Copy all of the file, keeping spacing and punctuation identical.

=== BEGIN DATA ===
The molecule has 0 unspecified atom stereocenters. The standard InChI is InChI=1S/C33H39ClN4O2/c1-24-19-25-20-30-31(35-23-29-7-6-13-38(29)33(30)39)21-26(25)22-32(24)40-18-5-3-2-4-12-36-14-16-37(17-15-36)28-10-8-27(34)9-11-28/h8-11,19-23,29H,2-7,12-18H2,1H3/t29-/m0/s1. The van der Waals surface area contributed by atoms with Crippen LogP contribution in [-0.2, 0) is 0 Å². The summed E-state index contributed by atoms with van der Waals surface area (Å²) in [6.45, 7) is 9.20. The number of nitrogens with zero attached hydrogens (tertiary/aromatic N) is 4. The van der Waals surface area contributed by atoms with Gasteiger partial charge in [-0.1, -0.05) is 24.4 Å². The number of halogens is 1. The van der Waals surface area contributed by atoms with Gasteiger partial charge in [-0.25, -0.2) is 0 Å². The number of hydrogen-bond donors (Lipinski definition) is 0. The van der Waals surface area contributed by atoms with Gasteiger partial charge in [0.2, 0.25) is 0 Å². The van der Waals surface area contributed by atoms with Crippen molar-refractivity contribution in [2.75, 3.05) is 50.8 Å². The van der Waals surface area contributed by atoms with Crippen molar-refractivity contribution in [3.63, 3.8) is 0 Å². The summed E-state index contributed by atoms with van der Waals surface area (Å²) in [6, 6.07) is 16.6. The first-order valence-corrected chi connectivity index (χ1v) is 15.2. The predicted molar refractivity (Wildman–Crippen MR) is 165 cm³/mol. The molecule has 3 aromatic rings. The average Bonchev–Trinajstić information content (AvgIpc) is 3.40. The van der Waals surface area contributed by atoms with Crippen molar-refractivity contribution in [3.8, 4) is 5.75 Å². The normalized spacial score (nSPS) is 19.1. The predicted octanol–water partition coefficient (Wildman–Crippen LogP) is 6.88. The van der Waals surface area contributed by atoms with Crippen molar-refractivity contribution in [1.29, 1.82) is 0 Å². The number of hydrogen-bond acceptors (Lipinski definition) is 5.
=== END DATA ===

The molecule has 0 unspecified atom stereocenters. The standard InChI is InChI=1S/C33H39ClN4O2/c1-24-19-25-20-30-31(35-23-29-7-6-13-38(29)33(30)39)21-26(25)22-32(24)40-18-5-3-2-4-12-36-14-16-37(17-15-36)28-10-8-27(34)9-11-28/h8-11,19-23,29H,2-7,12-18H2,1H3/t29-/m0/s1. The van der Waals surface area contributed by atoms with Crippen LogP contribution in [-0.2, 0) is 0 Å². The summed E-state index contributed by atoms with van der Waals surface area (Å²) in [6.45, 7) is 9.20. The number of nitrogens with zero attached hydrogens (tertiary/aromatic N) is 4. The van der Waals surface area contributed by atoms with Gasteiger partial charge in [-0.1, -0.05) is 24.4 Å². The number of halogens is 1. The van der Waals surface area contributed by atoms with Gasteiger partial charge in [-0.25, -0.2) is 0 Å². The number of hydrogen-bond donors (Lipinski definition) is 0. The van der Waals surface area contributed by atoms with Gasteiger partial charge in [0.2, 0.25) is 0 Å². The van der Waals surface area contributed by atoms with Crippen molar-refractivity contribution in [2.75, 3.05) is 50.8 Å². The van der Waals surface area contributed by atoms with Crippen molar-refractivity contribution in [3.63, 3.8) is 0 Å². The summed E-state index contributed by atoms with van der Waals surface area (Å²) in [6, 6.07) is 16.6. The first-order valence-corrected chi connectivity index (χ1v) is 15.2. The predicted molar refractivity (Wildman–Crippen MR) is 165 cm³/mol. The molecule has 3 aromatic rings. The average Bonchev–Trinajstić information content (AvgIpc) is 3.40. The van der Waals surface area contributed by atoms with Crippen molar-refractivity contribution in [3.8, 4) is 5.75 Å². The normalized spacial score (nSPS) is 19.1. The predicted octanol–water partition coefficient (Wildman–Crippen LogP) is 6.88. The van der Waals surface area contributed by atoms with Crippen molar-refractivity contribution in [1.29, 1.82) is 0 Å². The number of hydrogen-bond acceptors (Lipinski definition) is 5.